In Australia, this was used in commercials for the Holden Commodore SS Ute. The commercials were about an Australian Built Ute making a storm in the outback. >


Thunder, thunder, thunder, thunder
I was caught
In the middle of a railroad track
I looked round
And I knew there was no turning back
My mind raced
And I thought what could I do
And I knew
There was no help, no help from you
Sound of the drums
Beating in my heart
The thunder of guns
Tore me apart
You’ve been

Rode down the highway
Broke the limit, we hit the town
Went through to Texas, yeah Texas, and we had some fun
We met some girls
Some dancers who gave a good time
Broke all the rules
Played all the fools
Yeah yeah they, they, they blew our minds
And I was shaking at the knees
Could I come again please
Yeah them ladies were too kind
You’ve been

I was shaking at the knees
Could I come again please

Thunderstruck, Thunderstruck, Thunderstruck, Thunderstruck
It’s alright, we’re doin’ fine
It’s alright, we’re doin’ fine, fine, fine
Thunderstruck, yeah, yeah, yeah
Thunderstruck, Thunderstruck
Thunderstruck, baby, baby
Thunderstruck, you’ve been Thunderstruck
Thunderstruck, Thunderstruck
You’ve been Thunderstruck

Author: Badfinger (Max)

Power Pop fan, Baseball fan, old movie and tv show fan... and a songwriter, bass and guitar player.

33 thoughts on “AC/DC – Thunderstruck”

  1. Well, the riff at the beginning is awesome, but otherwise the song is pretty boring! I just liked AC/DC with Bon Scott much better, there was more flavor in it. Unfortunately he died in 1980, and with him a part of AC/DC.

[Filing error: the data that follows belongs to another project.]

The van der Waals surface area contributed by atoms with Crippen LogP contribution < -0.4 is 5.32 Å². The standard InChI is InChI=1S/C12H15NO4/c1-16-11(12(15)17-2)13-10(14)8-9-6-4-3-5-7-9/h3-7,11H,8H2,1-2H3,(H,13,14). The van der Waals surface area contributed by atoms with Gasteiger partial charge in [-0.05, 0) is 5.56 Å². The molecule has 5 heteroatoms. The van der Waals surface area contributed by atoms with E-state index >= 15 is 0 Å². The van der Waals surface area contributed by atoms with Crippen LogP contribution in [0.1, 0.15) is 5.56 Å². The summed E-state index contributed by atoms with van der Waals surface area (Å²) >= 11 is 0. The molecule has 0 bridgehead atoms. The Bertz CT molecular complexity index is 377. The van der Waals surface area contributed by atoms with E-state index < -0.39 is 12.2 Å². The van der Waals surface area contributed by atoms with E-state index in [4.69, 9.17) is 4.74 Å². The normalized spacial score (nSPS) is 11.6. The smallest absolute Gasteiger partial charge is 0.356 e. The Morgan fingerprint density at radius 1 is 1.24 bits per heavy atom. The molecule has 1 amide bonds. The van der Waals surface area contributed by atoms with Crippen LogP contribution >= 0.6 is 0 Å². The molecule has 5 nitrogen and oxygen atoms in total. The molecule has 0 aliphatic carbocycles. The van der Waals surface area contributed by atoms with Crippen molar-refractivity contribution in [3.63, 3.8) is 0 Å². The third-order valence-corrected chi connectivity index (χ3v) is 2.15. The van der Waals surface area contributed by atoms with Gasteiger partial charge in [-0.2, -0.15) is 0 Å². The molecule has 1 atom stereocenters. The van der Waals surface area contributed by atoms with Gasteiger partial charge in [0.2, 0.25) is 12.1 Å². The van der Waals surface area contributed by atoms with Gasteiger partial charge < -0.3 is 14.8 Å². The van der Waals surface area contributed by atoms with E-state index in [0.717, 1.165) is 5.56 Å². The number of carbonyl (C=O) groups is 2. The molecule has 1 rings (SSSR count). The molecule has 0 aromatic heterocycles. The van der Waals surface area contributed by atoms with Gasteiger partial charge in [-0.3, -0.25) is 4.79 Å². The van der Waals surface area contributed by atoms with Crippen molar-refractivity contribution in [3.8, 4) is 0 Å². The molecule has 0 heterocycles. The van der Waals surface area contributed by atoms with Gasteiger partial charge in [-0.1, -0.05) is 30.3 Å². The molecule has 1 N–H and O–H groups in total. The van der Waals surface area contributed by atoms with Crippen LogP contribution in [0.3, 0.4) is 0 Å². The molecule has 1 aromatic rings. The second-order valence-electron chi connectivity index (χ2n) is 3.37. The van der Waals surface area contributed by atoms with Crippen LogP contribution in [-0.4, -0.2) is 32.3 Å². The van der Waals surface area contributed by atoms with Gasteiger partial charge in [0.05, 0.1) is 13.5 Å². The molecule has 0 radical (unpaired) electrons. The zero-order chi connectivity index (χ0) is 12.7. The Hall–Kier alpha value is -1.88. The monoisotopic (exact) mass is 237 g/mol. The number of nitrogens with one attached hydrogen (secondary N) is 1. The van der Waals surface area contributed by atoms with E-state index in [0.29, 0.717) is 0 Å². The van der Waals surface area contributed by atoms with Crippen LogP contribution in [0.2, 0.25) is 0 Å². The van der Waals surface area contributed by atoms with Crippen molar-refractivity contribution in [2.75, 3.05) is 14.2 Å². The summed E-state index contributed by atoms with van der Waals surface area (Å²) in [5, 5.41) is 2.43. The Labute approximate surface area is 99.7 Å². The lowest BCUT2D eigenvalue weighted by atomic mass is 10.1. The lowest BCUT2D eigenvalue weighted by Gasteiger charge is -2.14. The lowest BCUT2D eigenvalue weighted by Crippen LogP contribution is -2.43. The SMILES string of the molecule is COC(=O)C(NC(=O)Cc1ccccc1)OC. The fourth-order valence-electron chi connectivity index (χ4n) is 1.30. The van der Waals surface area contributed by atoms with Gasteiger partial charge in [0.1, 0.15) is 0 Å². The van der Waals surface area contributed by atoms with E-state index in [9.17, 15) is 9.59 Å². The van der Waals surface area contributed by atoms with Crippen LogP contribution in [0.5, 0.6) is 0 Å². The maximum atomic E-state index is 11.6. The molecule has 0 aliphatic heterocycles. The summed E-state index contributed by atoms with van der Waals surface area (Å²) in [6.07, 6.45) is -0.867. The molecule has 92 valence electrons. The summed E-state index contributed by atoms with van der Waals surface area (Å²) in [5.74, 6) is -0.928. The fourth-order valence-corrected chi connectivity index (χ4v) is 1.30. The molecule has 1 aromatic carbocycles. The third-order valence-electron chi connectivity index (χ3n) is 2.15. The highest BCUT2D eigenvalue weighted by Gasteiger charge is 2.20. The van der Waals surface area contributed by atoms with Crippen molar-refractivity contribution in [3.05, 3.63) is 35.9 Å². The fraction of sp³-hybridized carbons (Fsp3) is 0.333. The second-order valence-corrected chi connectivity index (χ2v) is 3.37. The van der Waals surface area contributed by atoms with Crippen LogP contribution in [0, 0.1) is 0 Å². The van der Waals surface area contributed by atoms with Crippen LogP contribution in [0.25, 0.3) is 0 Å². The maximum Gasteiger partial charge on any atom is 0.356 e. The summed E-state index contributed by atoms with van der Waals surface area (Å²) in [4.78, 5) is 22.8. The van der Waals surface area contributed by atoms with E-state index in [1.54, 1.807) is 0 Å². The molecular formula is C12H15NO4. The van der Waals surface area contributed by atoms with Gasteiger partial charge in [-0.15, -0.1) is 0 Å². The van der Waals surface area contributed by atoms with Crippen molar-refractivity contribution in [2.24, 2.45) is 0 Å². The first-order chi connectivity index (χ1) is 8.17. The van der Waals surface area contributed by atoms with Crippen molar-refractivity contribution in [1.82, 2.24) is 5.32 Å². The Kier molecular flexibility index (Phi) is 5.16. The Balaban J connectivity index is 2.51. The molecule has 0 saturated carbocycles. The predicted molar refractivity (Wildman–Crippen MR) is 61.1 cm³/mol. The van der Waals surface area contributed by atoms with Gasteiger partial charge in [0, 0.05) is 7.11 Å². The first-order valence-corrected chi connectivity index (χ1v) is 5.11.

Liked by 1 person

    1. I can take either version…it’s the spirit of them I listen to…the easy 3 chord songs…but I do agree they were different with Scott.

      I’ve always wondered what Noddy Holder would have sounded like.

      Liked by 1 person

      1. Yea I read about that…without him they are not Slade.
        It would have been interesting if he would have accepted AC/DC’s offer to try out for them when Bon Scott passed.

        Liked by 1 person

  2. AC/DC just is great kick-ass rock & roll. Interestingly, I didn’t think much of them when I heard them for the first time on the radio.

    I believe it was “Highway to Hell.” Ironically, it’s now one of my favorite rock tunes. Simple but great with instantly recognizable intro.

    Liked by 1 person

      1. I guess at first, I dismissed “Highway to Hell” as somewhat primitive. As I got more into music, I realized that rock doesn’t need to be complicated to be great. In fact, oftentimes it’s best when it’s simple.

        Three chords, a catchy melody and a great groove can make for a compelling recipe. To me, Highway is a perfect example.

        Liked by 1 person

  3. Well, I loved ‘Back in black’ back in ’80 and for a year or two later in high school, would have probably liked this one too if I was younger. One of 2 songs by them I still hear on retro/oldies radio, along with ‘You Shook Me All Night Long.” The 2 Cellos take on it , mentioned in the allmusic writeup, is quite cool and different.

    Liked by 1 person

  4. Pump you up before a run, before the football teams runs on to the field, or something to listen to in your bed while it plays on a cheap plastic cassette tape in a cheap plastic clock radio player. All three have worked for me. Still don’t understand a freaking word that dude sings: “I was cold in the middle of the night on the town.” Haha! Love the “yeah, Texas” line. Just a kickass, kick your ass song!

    Liked by 1 person

    1. No not at all…You like what you like. Out of those you mentioned the only one I listen to is AC/DC because of the simple straight forward rock riffs…Angus Young recycles Chuck Berry through high volume.

      Liked by 1 person